Aso added that Japan still must fix its finances and that there has been no change to the government’s target of achieving a primary balance surplus in the fiscal year starting April 2020. After being reported as saying last weekend that an election must also be called in the lower house to consult the people if the tax increase was delayed, Aso said Tuesday that election timing was entirely up to the prime minister.
Abe’s government is set to propose a stimulus package of 5-10 trillion yen ($45-$90 billion) in a special legislative session after the July election, the Nikkei newspaper reported Saturday.
Japan’s benchmark Topix index added 1 percent Tuesday to 1,379.80, its highest in a month, after Aso and other lawmakers confirmed the delay. It slid about 0.6 percent in early trade on Wednesday.
Almost two thirds of respondents to a poll published by the Nikkei newspaper Monday said they opposed the consumption tax increase.
Japan’s lower house rejected a no-confidence motion against Abe’s cabinet, submitted by opposition parties who said the Abenomics policy program had failed. Support for Abe’s cabinet rose to 56 percent in a poll published by the Nikkei newspaper Monday.
After Abe took office in 2012, drastic monetary easing weakened the yen, bolstering exporters’ profits and share prices, until the yen strengthened again in 2016. The economy has zigzagged between contraction and some growth, consumer spending is weak and inflation data last week showed that prices are falling again. Data released Tuesday showed a modest increase in factory output and a decline in household spending.
Shinzo Abe may have the two-thirds majority he needs to change the constitution. But fixing the economy is more urgent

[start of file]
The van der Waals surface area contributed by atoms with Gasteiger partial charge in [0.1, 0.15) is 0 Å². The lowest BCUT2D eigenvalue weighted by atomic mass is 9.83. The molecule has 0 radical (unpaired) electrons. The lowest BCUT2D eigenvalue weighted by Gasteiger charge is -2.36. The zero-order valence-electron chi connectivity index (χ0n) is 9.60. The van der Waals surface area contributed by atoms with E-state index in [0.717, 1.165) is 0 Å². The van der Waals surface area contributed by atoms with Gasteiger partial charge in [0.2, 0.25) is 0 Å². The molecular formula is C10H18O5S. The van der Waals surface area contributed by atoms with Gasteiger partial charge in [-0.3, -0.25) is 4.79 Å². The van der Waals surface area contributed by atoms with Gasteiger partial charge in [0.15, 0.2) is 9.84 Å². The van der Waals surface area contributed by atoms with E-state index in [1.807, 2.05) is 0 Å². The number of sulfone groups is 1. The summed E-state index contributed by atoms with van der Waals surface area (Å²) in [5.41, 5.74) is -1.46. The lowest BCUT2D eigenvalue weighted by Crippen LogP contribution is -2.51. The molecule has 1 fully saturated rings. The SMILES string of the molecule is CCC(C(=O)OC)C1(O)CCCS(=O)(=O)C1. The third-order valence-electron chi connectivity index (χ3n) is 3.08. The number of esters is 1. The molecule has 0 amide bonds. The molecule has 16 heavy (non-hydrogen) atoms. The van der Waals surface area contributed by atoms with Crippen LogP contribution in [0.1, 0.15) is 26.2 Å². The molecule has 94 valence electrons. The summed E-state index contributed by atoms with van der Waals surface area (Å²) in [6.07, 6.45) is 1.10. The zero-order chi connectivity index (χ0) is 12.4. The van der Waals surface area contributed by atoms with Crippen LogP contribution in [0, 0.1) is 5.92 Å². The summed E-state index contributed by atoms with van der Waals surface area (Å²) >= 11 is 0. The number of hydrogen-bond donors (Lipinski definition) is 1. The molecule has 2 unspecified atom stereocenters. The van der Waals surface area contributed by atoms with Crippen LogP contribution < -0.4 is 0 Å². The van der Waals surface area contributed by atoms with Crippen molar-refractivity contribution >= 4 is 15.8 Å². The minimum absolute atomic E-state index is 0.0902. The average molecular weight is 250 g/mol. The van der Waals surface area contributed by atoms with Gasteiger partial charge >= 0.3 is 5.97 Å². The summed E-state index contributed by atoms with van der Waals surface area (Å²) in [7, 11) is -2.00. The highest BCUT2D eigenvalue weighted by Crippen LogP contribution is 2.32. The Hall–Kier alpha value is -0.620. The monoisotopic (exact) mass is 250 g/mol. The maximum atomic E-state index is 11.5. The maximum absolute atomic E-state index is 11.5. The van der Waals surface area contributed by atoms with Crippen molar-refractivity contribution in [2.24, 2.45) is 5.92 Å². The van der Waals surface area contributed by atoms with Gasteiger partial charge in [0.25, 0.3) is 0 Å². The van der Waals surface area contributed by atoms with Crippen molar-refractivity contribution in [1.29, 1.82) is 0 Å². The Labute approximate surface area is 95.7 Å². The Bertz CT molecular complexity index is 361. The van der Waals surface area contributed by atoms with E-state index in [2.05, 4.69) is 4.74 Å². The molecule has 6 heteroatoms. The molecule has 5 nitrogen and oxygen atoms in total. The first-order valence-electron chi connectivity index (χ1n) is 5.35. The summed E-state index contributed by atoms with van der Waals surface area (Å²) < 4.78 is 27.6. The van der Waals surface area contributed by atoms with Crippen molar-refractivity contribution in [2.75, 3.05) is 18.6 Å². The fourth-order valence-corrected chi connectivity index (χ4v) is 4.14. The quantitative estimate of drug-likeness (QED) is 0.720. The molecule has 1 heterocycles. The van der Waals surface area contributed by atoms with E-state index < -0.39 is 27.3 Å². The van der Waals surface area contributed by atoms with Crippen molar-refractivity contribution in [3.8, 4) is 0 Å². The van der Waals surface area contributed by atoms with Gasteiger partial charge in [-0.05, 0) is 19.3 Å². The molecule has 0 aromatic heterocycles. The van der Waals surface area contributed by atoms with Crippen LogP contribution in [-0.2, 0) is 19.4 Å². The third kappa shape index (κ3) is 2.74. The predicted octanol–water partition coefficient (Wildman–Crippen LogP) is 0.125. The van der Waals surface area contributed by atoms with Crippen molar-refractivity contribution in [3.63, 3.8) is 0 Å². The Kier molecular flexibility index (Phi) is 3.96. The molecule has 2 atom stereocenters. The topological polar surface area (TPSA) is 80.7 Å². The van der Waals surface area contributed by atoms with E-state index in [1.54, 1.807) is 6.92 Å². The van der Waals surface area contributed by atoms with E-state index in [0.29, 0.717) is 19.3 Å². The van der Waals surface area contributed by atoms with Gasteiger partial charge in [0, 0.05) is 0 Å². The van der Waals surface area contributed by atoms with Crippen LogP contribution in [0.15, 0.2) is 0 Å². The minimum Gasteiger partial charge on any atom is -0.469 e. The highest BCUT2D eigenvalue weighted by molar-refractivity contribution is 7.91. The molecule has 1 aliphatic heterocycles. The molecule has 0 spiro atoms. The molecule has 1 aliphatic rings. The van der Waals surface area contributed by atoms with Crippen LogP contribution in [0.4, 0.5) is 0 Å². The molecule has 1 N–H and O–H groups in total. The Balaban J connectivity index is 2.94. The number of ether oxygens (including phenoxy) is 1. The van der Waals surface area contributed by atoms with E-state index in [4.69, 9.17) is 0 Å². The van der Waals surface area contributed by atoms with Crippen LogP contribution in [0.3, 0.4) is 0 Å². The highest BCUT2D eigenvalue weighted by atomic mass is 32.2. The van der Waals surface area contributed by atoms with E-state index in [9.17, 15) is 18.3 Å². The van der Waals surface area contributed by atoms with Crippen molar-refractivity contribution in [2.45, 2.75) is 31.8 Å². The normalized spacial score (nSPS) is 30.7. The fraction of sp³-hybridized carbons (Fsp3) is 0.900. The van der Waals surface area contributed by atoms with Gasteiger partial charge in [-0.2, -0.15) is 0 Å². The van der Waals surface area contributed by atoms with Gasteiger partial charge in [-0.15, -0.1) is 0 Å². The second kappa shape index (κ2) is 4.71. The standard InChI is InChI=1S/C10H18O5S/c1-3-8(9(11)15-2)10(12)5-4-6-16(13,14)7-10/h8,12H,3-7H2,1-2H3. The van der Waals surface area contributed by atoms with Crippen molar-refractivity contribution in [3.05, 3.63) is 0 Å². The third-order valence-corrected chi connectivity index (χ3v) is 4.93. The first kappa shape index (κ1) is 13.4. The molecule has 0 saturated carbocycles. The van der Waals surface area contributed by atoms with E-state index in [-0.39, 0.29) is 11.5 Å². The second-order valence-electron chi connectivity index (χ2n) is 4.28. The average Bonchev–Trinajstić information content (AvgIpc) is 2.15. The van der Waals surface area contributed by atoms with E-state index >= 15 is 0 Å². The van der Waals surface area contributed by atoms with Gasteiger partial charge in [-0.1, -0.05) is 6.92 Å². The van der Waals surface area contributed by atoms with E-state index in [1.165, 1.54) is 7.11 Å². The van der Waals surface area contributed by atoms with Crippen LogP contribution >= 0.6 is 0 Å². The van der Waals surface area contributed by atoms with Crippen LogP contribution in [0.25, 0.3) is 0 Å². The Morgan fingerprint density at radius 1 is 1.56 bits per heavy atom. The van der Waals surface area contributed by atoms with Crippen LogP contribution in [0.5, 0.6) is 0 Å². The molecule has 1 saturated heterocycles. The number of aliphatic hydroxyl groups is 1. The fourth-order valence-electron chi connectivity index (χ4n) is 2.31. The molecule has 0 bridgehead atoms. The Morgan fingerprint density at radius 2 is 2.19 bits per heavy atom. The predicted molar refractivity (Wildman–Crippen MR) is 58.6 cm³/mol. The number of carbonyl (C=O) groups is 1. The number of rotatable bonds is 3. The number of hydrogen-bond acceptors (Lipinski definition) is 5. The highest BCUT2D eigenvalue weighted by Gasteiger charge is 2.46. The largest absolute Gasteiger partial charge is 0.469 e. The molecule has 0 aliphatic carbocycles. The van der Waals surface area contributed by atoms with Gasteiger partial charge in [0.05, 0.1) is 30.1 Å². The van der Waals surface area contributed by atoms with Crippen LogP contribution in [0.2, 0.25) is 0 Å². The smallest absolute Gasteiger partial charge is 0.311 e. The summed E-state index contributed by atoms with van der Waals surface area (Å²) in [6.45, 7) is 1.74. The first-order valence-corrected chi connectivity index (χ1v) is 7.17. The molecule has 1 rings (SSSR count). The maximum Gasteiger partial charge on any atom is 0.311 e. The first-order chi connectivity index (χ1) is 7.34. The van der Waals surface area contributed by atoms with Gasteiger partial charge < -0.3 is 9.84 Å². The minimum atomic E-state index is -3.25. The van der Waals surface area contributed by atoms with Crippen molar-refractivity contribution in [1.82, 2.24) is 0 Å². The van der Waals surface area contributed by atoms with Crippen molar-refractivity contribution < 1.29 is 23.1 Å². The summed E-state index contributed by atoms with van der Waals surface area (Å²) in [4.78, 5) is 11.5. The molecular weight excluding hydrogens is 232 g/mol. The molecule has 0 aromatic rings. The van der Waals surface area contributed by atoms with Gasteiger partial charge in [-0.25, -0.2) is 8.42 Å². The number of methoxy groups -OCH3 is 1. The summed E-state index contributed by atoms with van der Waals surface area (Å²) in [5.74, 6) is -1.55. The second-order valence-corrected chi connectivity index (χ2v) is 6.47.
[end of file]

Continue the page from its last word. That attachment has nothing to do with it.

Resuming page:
Jul 16th 2016 | TOKYO | From the print edition
AS THE results of the election for the Diet’s upper house rolled in on July 10th, Japan’s prime minister, Shinzo Abe, beamed. And why not? This was his third sweeping election victory since he and his Liberal Democratic Party (LDP) returned to power in late 2012. It was won despite a sputtering economy and mounting doubts about how Mr. Abe might fix it. And it moves him a big step closer to achieving a lifelong political ambition: unshackling Japan from the constitution imposed by America on a defeated country after the second world war.
With its junior partner, Komeito, the LDP won 70 out of the 121 seats up for grabs (half the upper house), admittedly on a low turnout. It nevertheless gives the ruling coalition firm control over the upper house. And, with support from like-minded parties and independents, Mr. Abe can now claim a two-thirds majority in both upper and lower houses. That, in theory, gives him the long-coveted supermajorities to present constitutional changes to voters for approval by referendum.
First, though, Mr. Abe must turn to boosting the economy. For all the trumpeted “Abenomics” of the past three years, including monetary and fiscal stimulus, output is forecast to grow at just 0.9% this year. Business confidence is flat, wages are stagnant and, though jobs are easy enough to find, consumption is sluggish. Not for the first time, Abenomics needs a reboot.